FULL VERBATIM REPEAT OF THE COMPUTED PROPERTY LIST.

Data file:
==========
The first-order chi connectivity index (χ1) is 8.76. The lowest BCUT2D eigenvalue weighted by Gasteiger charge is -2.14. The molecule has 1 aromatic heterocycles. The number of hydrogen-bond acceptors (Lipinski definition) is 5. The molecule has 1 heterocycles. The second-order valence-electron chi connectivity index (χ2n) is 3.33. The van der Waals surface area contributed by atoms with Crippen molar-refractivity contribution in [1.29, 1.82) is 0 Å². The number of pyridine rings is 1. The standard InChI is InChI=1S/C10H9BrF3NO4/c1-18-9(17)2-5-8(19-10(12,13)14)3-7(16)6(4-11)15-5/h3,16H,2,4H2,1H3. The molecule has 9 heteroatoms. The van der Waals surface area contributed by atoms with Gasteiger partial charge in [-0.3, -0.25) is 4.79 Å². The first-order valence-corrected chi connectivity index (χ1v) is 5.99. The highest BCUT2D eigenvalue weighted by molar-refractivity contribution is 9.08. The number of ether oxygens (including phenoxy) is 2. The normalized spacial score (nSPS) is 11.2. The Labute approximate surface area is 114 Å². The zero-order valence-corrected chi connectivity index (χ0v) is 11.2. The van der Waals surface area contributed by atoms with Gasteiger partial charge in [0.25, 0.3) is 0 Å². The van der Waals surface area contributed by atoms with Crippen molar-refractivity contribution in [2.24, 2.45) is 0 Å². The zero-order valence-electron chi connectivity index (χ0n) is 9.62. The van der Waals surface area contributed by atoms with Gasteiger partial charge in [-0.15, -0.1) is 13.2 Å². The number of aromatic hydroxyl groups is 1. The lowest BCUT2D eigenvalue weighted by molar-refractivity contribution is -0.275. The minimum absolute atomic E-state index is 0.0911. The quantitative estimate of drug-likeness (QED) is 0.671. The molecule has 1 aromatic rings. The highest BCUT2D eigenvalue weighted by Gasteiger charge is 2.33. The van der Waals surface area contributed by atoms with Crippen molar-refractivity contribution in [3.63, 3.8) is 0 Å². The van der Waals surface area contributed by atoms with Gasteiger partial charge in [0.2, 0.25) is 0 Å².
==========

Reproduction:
The first-order chi connectivity index (χ1) is 8.76. The lowest BCUT2D eigenvalue weighted by Gasteiger charge is -2.14. The molecule has 1 aromatic heterocycles. The number of hydrogen-bond acceptors (Lipinski definition) is 5. The molecule has 1 heterocycles. The second-order valence-electron chi connectivity index (χ2n) is 3.33. The van der Waals surface area contributed by atoms with Crippen molar-refractivity contribution in [1.29, 1.82) is 0 Å². The number of pyridine rings is 1. The standard InChI is InChI=1S/C10H9BrF3NO4/c1-18-9(17)2-5-8(19-10(12,13)14)3-7(16)6(4-11)15-5/h3,16H,2,4H2,1H3. The molecule has 9 heteroatoms. The van der Waals surface area contributed by atoms with Gasteiger partial charge in [-0.3, -0.25) is 4.79 Å². The first-order valence-corrected chi connectivity index (χ1v) is 5.99. The highest BCUT2D eigenvalue weighted by molar-refractivity contribution is 9.08. The number of ether oxygens (including phenoxy) is 2. The normalized spacial score (nSPS) is 11.2. The Labute approximate surface area is 114 Å². The zero-order valence-corrected chi connectivity index (χ0v) is 11.2. The van der Waals surface area contributed by atoms with Gasteiger partial charge in [0.25, 0.3) is 0 Å². The van der Waals surface area contributed by atoms with Crippen molar-refractivity contribution in [2.24, 2.45) is 0 Å². The zero-order valence-electron chi connectivity index (χ0n) is 9.62. The van der Waals surface area contributed by atoms with Gasteiger partial charge in [-0.15, -0.1) is 13.2 Å². The number of aromatic hydroxyl groups is 1. The lowest BCUT2D eigenvalue weighted by molar-refractivity contribution is -0.275. The minimum absolute atomic E-state index is 0.0911. The quantitative estimate of drug-likeness (QED) is 0.671. The molecule has 1 aromatic rings. The highest BCUT2D eigenvalue weighted by Gasteiger charge is 2.33. The van der Waals surface area contributed by atoms with Crippen molar-refractivity contribution in [3.63, 3.8) is 0 Å². The van der Waals surface area contributed by atoms with Gasteiger partial charge in [0.2, 0.25) is 0 Å².